Crowdfunding free knowledge

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Class using Wikireaders in India.JPG
A class in Moradabad, Uttar Pradesh, India, using WikiReaders. 500 of those devices were distributed to schools in India, South Africa and Mexico, in part through a grant from the Wikimedia Foundation. Photo by Ashstar01, freely licensed under CC BY-SA 3.0.
Crowdfunding has been steadily growing as an alternative method to fund various projects and ventures on the Internet over the past few years. It has been used to successfully fund video games, a smartwatch, the renovation of a German schloss, a political action committee and, more humorously, the making of a potato salad. You can even crowdfund an online encyclopedia—and people have been doing so very generously over the past 14 years.
It is perhaps no surprise, then, that Wikimedia volunteers are increasingly embracing this way of funding their own initiatives to improve Wikipedia and its sister projects.

A female Megistocera, a genus of crane fly, photographed in Kadavoor, Kerala, India. This newly promoted quality image was taken by Jeevan Jose using gear purchased with funds from his crowdfunding campaign and was released under the CC BY-SA 4.0.

This year has seen particular activity in that regard, with three campaigns—Wikimédia France’s WikiCheese, Diego Delso’s equipment restoration and Jeevan Jose’s new photography gear fundraisers—receiving over US$13,500 in donations from the public. Following this surge, I asked some of the contributors involved in Wikimedia-related crowdfunding campaigns about the lessons they learned from them and the suggestions they might have for future crowdfunding organizers.
The most popular suggestion is to start with a feasible target. “Indiegogo have a reasonable fee if you meet your target but incur a hefty penalty if you don’t,” says Colin, one of a group of volunteers behind Jeevan Jose’s successful fundraiser that exceeded its target by over fourfold, collecting US$3,150 in total. “That really encourages you to be modest, to work out what you need rather than what is in your dreams,” he adds.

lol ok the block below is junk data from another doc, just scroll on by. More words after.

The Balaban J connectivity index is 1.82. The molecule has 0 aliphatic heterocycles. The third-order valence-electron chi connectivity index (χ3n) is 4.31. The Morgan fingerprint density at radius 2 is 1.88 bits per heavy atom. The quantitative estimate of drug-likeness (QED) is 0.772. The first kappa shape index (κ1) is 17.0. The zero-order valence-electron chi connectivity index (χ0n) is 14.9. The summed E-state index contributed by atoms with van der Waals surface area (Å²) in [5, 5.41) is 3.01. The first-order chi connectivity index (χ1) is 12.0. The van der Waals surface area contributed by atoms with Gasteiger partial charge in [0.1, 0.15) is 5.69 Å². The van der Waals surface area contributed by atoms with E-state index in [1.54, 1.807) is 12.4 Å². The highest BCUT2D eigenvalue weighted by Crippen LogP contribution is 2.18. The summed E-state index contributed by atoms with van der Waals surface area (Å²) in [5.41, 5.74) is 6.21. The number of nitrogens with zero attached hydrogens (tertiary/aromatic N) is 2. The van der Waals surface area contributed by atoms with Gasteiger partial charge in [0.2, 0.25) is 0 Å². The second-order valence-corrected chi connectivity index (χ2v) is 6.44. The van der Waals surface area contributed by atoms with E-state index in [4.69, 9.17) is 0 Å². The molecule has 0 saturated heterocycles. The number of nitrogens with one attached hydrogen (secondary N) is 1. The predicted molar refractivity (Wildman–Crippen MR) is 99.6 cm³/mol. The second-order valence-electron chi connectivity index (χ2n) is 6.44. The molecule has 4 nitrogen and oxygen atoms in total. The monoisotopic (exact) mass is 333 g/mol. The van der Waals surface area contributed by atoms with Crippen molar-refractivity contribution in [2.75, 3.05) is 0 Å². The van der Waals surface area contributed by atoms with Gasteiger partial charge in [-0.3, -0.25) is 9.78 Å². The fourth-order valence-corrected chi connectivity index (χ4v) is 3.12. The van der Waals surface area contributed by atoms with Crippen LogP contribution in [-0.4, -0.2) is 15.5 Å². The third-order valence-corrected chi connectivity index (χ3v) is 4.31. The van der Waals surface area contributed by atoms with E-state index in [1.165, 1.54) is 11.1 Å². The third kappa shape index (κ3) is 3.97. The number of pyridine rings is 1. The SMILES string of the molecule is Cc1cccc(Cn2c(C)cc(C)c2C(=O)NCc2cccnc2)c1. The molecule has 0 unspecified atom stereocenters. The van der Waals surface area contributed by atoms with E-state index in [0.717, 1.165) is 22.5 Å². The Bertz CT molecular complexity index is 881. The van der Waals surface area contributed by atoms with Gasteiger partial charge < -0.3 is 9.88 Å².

Being able to show a good track record is quite important, too. “People giving their money to non-profit projects want to see a pilot first or some track record that shows you can responsibly use their money effectively to make change in a long-term sustainable way,” says Aislinn D Grigas, organizer of the ultimately unsuccessful WikiReader distribution campaign in 2013. “Tracking success is also essential to discovering the outcome of a pilot project and determining if it is a worthy candidate for more investment.”
Colin adds that you should “make your campaign personal with photos of yourself, and to make it clear why a donation would be for a good cause and would give a good return. In our case, Jee is a very popular member of the Wikimedia Commons community, which definitely helped since many of the donations came from wiki-friends.”
Building a team of collaborators seems to be another crucial factor. “Having a team is recommended … We invited a few of Jee’s wiki-friends to help with the campaign, [and] Christian created an excellent video made from clips of Jee’s work. This really made the campaign look professional,” says Colin.
Asking for outside help is also advised by Aislinn. “One of the things I learned is to reach out to as many people and organizations as possible. Finding partners and collaborators is important and can be a great source of support and help. We didn’t initially think that a Wikimedia Foundation grant would be a match but in talking to enough people, we realized there were other sources that could supplement our crowdfunding campaign,” she finishes.
Tomasz W. Kozlowski
Wikimedia community volunteer

Archive notice: This is an archived post from, which operated under different editorial and content guidelines than Diff.

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[…] through high quality pictures and articles.” Remembering his campaign—the first of many Wikimedia crowdfunders to come—Evan tells us: “I thought it would be a good idea to show the value of the […]